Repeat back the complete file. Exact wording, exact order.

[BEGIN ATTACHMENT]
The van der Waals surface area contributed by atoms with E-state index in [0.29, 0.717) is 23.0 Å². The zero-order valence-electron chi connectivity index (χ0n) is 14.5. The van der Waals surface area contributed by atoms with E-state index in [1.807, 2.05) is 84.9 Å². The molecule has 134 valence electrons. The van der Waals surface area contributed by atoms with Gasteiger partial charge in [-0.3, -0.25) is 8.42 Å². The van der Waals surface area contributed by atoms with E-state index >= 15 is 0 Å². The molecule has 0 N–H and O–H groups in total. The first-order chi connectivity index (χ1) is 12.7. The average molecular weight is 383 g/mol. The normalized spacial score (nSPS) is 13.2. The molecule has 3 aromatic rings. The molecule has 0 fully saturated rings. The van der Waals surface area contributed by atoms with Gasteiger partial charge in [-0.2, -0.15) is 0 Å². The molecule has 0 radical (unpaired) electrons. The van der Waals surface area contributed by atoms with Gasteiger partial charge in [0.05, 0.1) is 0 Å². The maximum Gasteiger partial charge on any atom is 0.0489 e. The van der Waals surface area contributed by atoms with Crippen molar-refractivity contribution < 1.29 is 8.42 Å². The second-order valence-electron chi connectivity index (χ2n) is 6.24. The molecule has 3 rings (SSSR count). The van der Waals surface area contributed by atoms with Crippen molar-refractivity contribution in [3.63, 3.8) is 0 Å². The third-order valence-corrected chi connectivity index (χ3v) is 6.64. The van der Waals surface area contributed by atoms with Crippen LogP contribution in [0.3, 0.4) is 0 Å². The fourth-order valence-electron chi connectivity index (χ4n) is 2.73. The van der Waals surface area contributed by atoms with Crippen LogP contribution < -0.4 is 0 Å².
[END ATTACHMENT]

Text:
The van der Waals surface area contributed by atoms with E-state index in [0.29, 0.717) is 23.0 Å². The zero-order valence-electron chi connectivity index (χ0n) is 14.5. The van der Waals surface area contributed by atoms with E-state index in [1.807, 2.05) is 84.9 Å². The molecule has 134 valence electrons. The van der Waals surface area contributed by atoms with Gasteiger partial charge in [-0.3, -0.25) is 8.42 Å². The van der Waals surface area contributed by atoms with E-state index >= 15 is 0 Å². The molecule has 0 N–H and O–H groups in total. The first-order chi connectivity index (χ1) is 12.7. The average molecular weight is 383 g/mol. The normalized spacial score (nSPS) is 13.2. The molecule has 3 aromatic rings. The molecule has 0 fully saturated rings. The van der Waals surface area contributed by atoms with Gasteiger partial charge in [-0.2, -0.15) is 0 Å². The molecule has 0 radical (unpaired) electrons. The van der Waals surface area contributed by atoms with Gasteiger partial charge in [0.05, 0.1) is 0 Å². The maximum Gasteiger partial charge on any atom is 0.0489 e. The van der Waals surface area contributed by atoms with Crippen molar-refractivity contribution < 1.29 is 8.42 Å². The second-order valence-electron chi connectivity index (χ2n) is 6.24. The molecule has 3 rings (SSSR count). The van der Waals surface area contributed by atoms with Crippen molar-refractivity contribution in [3.63, 3.8) is 0 Å². The third-order valence-corrected chi connectivity index (χ3v) is 6.64. The van der Waals surface area contributed by atoms with Crippen LogP contribution in [0.3, 0.4) is 0 Å². The fourth-order valence-electron chi connectivity index (χ4n) is 2.73. The van der Waals surface area contributed by atoms with Crippen LogP contribution < -0.4 is 0 Å².